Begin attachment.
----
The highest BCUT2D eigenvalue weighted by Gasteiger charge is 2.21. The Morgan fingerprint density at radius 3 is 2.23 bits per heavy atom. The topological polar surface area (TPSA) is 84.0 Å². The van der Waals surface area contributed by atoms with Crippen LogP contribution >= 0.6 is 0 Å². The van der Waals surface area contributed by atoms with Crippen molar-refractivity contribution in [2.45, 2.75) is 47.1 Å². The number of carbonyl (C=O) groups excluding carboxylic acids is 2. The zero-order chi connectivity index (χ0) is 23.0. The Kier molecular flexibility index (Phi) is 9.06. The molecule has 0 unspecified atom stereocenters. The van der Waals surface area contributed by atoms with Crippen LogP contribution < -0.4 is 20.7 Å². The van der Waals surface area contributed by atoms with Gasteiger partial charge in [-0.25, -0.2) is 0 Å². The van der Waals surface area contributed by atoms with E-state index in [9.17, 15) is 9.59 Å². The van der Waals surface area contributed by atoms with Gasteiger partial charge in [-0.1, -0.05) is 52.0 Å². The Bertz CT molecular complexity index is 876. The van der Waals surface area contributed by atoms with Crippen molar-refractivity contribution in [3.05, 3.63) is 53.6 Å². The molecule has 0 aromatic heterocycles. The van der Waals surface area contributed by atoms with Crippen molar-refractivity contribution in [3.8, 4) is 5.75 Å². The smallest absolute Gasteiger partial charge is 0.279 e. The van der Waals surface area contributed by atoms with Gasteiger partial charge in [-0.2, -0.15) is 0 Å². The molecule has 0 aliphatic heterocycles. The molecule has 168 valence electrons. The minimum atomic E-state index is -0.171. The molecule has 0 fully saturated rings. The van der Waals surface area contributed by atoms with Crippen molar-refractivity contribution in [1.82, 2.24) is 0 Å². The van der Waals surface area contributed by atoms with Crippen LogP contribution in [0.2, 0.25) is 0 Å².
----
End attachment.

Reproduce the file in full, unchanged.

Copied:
The highest BCUT2D eigenvalue weighted by Gasteiger charge is 2.21. The Morgan fingerprint density at radius 3 is 2.23 bits per heavy atom. The topological polar surface area (TPSA) is 84.0 Å². The van der Waals surface area contributed by atoms with Crippen LogP contribution >= 0.6 is 0 Å². The van der Waals surface area contributed by atoms with Crippen molar-refractivity contribution in [2.45, 2.75) is 47.1 Å². The number of carbonyl (C=O) groups excluding carboxylic acids is 2. The zero-order chi connectivity index (χ0) is 23.0. The Kier molecular flexibility index (Phi) is 9.06. The molecule has 0 unspecified atom stereocenters. The van der Waals surface area contributed by atoms with Crippen LogP contribution < -0.4 is 20.7 Å². The van der Waals surface area contributed by atoms with Gasteiger partial charge in [-0.25, -0.2) is 0 Å². The van der Waals surface area contributed by atoms with E-state index in [9.17, 15) is 9.59 Å². The van der Waals surface area contributed by atoms with Gasteiger partial charge in [-0.1, -0.05) is 52.0 Å². The Bertz CT molecular complexity index is 876. The van der Waals surface area contributed by atoms with Crippen molar-refractivity contribution in [3.05, 3.63) is 53.6 Å². The molecule has 0 aromatic heterocycles. The van der Waals surface area contributed by atoms with Crippen molar-refractivity contribution in [3.8, 4) is 5.75 Å². The smallest absolute Gasteiger partial charge is 0.279 e. The van der Waals surface area contributed by atoms with Gasteiger partial charge in [-0.2, -0.15) is 0 Å². The molecule has 0 aliphatic heterocycles. The molecule has 168 valence electrons. The minimum atomic E-state index is -0.171. The molecule has 0 fully saturated rings. The van der Waals surface area contributed by atoms with Crippen molar-refractivity contribution in [1.82, 2.24) is 0 Å². The van der Waals surface area contributed by atoms with Crippen LogP contribution in [0.2, 0.25) is 0 Å².